Imagine someone accurately predicting the fall of the United States, naming the nation that overthrows it two hundred years in advance? Then going on to detail that nation's downfall and the nation that overthrows it, continuing until a series of five successions are named without ever missing a beat? It is so difficult to imagine, that people have insisted for years that the Bible could not have been written as early as it claims. The Bible predicted the rise and fall of kingdoms like Assyria, Egypt, Babylon, Tyre, Sidon, the subjugation of the Medes and Persians to the Greeks, and the rise of Rome. It is just too accurate -- yet we have hard evidence that it was written before these events. The Bible is filled with direct prophecies, subtle use of foreshadowing, and seemingly obscure references which all play together as the story unfolds. And preserved for the future by a people whose own books degrade them.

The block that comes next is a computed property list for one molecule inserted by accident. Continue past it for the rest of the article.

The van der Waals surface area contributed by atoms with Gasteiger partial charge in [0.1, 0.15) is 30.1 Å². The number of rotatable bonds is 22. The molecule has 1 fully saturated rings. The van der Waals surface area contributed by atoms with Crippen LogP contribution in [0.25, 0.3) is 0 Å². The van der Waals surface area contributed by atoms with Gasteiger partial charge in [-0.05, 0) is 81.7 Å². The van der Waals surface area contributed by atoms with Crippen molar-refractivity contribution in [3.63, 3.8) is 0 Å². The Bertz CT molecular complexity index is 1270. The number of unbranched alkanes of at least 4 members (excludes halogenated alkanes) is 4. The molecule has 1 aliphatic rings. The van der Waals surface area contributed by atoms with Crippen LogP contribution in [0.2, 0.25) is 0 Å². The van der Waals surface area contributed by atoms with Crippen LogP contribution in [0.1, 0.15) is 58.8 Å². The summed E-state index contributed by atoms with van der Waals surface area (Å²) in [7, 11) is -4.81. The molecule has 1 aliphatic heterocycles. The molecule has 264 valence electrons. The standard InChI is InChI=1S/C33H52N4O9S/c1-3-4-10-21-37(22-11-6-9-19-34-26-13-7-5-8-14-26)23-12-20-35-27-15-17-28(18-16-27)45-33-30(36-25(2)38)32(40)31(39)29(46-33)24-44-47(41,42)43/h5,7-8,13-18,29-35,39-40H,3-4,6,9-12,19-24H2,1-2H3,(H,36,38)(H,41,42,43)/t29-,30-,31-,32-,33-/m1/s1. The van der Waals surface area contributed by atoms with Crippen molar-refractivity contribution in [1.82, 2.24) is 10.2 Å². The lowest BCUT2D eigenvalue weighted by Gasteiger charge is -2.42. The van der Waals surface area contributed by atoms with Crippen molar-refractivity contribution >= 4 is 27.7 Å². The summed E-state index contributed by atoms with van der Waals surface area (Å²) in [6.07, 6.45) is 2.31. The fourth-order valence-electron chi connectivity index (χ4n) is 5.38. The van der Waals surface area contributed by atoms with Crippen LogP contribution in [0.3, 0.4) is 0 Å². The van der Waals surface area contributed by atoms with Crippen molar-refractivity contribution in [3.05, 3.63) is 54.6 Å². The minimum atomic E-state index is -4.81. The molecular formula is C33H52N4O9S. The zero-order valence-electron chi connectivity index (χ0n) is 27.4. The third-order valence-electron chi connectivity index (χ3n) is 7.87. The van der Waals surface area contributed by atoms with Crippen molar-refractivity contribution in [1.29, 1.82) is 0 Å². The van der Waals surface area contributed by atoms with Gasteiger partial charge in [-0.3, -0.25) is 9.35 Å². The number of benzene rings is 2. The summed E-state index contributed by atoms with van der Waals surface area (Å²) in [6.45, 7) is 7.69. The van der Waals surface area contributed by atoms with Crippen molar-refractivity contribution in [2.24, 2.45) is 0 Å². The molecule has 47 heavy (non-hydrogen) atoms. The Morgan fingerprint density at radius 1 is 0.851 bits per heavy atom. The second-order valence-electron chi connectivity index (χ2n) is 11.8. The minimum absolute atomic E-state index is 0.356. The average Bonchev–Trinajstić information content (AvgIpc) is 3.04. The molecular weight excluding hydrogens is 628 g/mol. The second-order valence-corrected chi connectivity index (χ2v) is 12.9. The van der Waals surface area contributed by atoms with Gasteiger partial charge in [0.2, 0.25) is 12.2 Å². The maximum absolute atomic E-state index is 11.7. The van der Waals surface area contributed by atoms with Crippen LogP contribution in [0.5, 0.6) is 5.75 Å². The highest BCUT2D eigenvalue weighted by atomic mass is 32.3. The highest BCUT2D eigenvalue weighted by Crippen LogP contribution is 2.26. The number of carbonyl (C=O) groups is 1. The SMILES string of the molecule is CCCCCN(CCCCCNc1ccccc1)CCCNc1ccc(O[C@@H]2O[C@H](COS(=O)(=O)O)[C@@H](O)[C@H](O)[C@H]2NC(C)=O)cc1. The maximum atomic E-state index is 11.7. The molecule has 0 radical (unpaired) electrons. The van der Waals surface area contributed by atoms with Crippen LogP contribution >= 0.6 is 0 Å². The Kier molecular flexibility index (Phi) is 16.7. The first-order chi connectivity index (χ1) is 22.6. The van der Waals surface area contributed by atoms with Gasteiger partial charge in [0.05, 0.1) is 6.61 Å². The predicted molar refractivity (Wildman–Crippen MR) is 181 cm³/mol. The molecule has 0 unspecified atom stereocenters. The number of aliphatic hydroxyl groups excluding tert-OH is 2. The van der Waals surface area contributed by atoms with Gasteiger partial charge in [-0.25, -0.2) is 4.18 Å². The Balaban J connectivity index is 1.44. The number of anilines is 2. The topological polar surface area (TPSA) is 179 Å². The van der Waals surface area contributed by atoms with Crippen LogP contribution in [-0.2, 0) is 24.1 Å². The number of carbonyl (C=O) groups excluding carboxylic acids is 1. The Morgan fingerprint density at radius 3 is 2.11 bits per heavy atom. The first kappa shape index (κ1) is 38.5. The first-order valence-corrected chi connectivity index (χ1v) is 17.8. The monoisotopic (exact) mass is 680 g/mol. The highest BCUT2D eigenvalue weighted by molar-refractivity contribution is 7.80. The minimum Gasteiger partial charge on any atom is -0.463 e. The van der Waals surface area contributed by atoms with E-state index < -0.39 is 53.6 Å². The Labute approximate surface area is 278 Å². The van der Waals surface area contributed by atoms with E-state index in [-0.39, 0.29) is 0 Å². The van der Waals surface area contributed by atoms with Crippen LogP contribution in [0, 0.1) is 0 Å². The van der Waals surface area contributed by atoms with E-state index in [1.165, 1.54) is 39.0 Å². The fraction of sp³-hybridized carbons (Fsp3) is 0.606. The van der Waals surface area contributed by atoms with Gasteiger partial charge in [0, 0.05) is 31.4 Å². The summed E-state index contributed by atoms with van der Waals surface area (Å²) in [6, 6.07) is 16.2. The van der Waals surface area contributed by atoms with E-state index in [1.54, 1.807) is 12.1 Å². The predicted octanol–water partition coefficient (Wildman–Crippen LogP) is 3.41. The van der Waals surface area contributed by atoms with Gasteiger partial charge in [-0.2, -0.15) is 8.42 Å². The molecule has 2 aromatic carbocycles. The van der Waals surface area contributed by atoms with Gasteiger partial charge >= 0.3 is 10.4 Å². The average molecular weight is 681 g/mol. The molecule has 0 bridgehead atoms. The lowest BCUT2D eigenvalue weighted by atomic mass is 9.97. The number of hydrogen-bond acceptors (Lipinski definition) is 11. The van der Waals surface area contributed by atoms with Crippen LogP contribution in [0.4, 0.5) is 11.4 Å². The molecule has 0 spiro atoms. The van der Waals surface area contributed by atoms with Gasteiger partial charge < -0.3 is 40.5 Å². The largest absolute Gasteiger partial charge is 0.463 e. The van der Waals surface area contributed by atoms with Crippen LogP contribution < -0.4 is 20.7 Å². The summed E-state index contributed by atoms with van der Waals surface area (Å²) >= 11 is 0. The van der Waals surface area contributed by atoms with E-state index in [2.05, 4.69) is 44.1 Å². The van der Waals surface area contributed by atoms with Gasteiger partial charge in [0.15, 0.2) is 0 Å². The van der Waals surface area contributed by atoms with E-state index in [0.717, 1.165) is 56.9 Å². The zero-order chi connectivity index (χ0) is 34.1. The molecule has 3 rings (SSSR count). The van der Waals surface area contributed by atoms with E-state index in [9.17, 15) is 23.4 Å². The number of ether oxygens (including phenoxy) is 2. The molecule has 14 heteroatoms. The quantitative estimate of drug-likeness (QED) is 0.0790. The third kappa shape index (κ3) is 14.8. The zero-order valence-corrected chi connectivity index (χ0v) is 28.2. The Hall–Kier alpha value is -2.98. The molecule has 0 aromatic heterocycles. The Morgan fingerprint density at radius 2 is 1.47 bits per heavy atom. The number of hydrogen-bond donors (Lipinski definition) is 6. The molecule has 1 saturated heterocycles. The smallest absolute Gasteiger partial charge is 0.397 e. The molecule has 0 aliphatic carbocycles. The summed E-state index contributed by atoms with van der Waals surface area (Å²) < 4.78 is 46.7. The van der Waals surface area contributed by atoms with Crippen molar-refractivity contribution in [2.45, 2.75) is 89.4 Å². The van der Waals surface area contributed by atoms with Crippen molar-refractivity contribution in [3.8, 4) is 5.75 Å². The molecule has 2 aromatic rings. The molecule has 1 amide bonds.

Now, how is it that you say the Bible is like all the other books written by men? I think you are painting with a very broad brush without proper analysis of what you are claiming. This won't settle things in your mind, but I hope you will think about the points. The problem is that you are so certain that the Bible cannot be a product of God that you have examined it to see if your assumption is correct.

"'Present your case,' says the LORD. 'Bring forth your strong reasons," says the King of Jacob. "Let them bring forth and show us what will happen; let them show the former things, what they were, that we may consider them, and know the latter end of them; or declare to us things to come. Show the things that are to come hereafter, that we may know that you are gods; yes, do good or do evil, that we may be dismayed and see it together. Indeed you are nothing, and your work is nothing; He who chooses you is an abomination'" (Isaiah 41:21-24).

Print Friendly, PDF & Email